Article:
Writers of Pro Football Prospectus 2008

13 Oct 2006

Harrington Gets a Second Chance

The Detroit Lions are 1-14 since 2002 in games started by quarterbacks not named "Joey Harrington." Perhaps he wasn't the problem? My argument in favor of giving Harrington the benefit of the doubt in Miami.

Posted by: Michael David Smith on 13 Oct 2006

22 comments, Last at 19 Oct 2006, 3:28pm by Patrick


by PackMan (not verified) :: Fri, 10/13/2006 - 3:16pm

I always kind of like Harrington. I think he could be okay, and hope he wins the job in Miami, and Daunte goes to Oakland in the offseason.

by Sophandros (not verified) :: Fri, 10/13/2006 - 3:52pm

What's funny about the Siragusa comment is that I ran into him at a club here in Atlanta one Saturday night and he was entertaining a couple of women (who would have been way out of his league if he weren't filthy rich) with champagne...

I've always liked Harrington, and when I watched my obligitory one Lions game every year, I saw a guy who is a good QB on a crap team. Granted, he's no Archie Manning, but the attacks against him were unfair and uncalled for.

by Kal (not verified) :: Fri, 10/13/2006 - 4:01pm

He's not the best QB. He still makes stupid mistakes, still doesn't look off safeties and LBs as well as he should, and still favors dumpoffs that will fail instead of getting the ball where it needs to go (and accepting the occasional mistake). But he's a smart guy, he's a competitive guy, has a good long ball, is reasonably accurate, releases well and is a good leader if he has the support.

In Miami, he has a better set of reliable receivers, a good RB, and a porous line. He's also got a fairly decent defense that may actually let him win games if he scores 20. I do think simply not taking as many sacks will help that team win a couple games they would otherwise lose. I don't think he'll make them playoff bound (their line and their running game are still just not that good, sadly) but he'll look better than Culpepper.

by dryheat (not verified) :: Fri, 10/13/2006 - 4:41pm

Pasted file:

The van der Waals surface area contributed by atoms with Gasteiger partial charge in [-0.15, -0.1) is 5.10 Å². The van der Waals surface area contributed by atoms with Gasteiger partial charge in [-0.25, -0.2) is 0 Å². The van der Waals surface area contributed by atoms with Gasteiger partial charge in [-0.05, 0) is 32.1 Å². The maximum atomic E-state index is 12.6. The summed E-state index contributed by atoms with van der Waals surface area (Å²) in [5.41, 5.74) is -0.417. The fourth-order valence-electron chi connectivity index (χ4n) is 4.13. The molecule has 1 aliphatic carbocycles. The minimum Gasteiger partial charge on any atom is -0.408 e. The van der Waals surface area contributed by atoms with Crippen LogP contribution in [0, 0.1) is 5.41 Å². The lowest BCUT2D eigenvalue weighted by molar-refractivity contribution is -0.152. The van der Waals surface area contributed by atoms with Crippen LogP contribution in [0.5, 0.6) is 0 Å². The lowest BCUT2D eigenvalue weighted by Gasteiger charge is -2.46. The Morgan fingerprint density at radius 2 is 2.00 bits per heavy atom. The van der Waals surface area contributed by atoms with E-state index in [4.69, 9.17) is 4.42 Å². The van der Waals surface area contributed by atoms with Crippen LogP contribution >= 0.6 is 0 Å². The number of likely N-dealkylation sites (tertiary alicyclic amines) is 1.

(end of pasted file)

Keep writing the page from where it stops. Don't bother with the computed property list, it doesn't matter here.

I thought Harrington would be a bust when he was drafted. Then he had a pretty good rookie year, by rookie standards. And he's gotten progressively worse every year (at least to watch him....I seem to have Kevin Jones on my fantasy team every year and have watched an alarmingly disproportionate number of Lions games. I don't know what DVOA says)

To me, that suggests either a complete loss of confidence, or a lack of coaching, and probably both. I still don't think he's ever going to be what you could call a "good" quarterback, but he should be able to make a career out of being "serviceable", a la Gus Frerotte, Jon Kitna, Brian Griese....

by Daniel (not verified) :: Fri, 10/13/2006 - 4:47pm

Are professional athletes universally this immature? Bly and Siragusa's comments sound a lot like the crap A-Rod gets from his fellow Yankees just because he's not a clubhouse guy. Stop acting like children and just play.

by ChrisS (not verified) :: Fri, 10/13/2006 - 4:48pm

As a Lions fan I agree that too much blame was put on Harrington. Last year his best wide receiver was Scotty Vines. I'm not sure if Harrington will succeed in Miami but as bad as the Lions offense was while he was here he didn't get much of a chance.
I also whole heartedly agree that Matt Millen is one of the worst GM's in the history of the NFL. He makes me look back fondly on the Russ Thomas years (when at the time I thought he was below average).
One more thought as a Lions fan - GO TIGERS.

by matt (not verified) :: Fri, 10/13/2006 - 5:23pm

i think harrington got a raw deal in detroit, as well, and wonder if he can't still be a quality guy...but here's a question - has any quarterback ever completely bombed out in his first full shot, then resurrected a legitimate career elsewhere? steve young is the only one i can think of. maybe vinny testaverde. anyone else?

by Michael David Smith :: Fri, 10/13/2006 - 5:40pm

Matt, the name I kept thinking of as I was writing this was Jim Plunkett. Pretty much a bust with the Patriots, not much better with the 49ers, then finally decent with the Raiders. He was by no means the reason the Raiders won two Super Bowls, but he at least became a solid quarterback, one who was called a bust when he had bad teammates around him but was worthwhile when he had good teammates around him.

by Cleveland (not verified) :: Fri, 10/13/2006 - 5:43pm

Call me crazy but I think Miami is going to start to turn it around now. Harrington moved the ball against NE, and the D basically shut down NE's offense. Yeah, the O-line is weak, but maybe Harrington can help alleviate that with short drops and a quick release. Miami may not make the playoffs, but they'll be a tough out the rest of the way, just in time for the pundits to pick them to make the Super Bowl again next year.

by Marko (not verified) :: Fri, 10/13/2006 - 6:01pm

Cleveland: You're crazy. (Sorry, I couldn't resist.)

by NewsToTom (not verified) :: Fri, 10/13/2006 - 6:31pm

Too many O-line problems, and not enough pass defense (26th in DVOA). They may be better, but that doesn't mean they'll be good.

by Noble (not verified) :: Sat, 10/14/2006 - 12:33am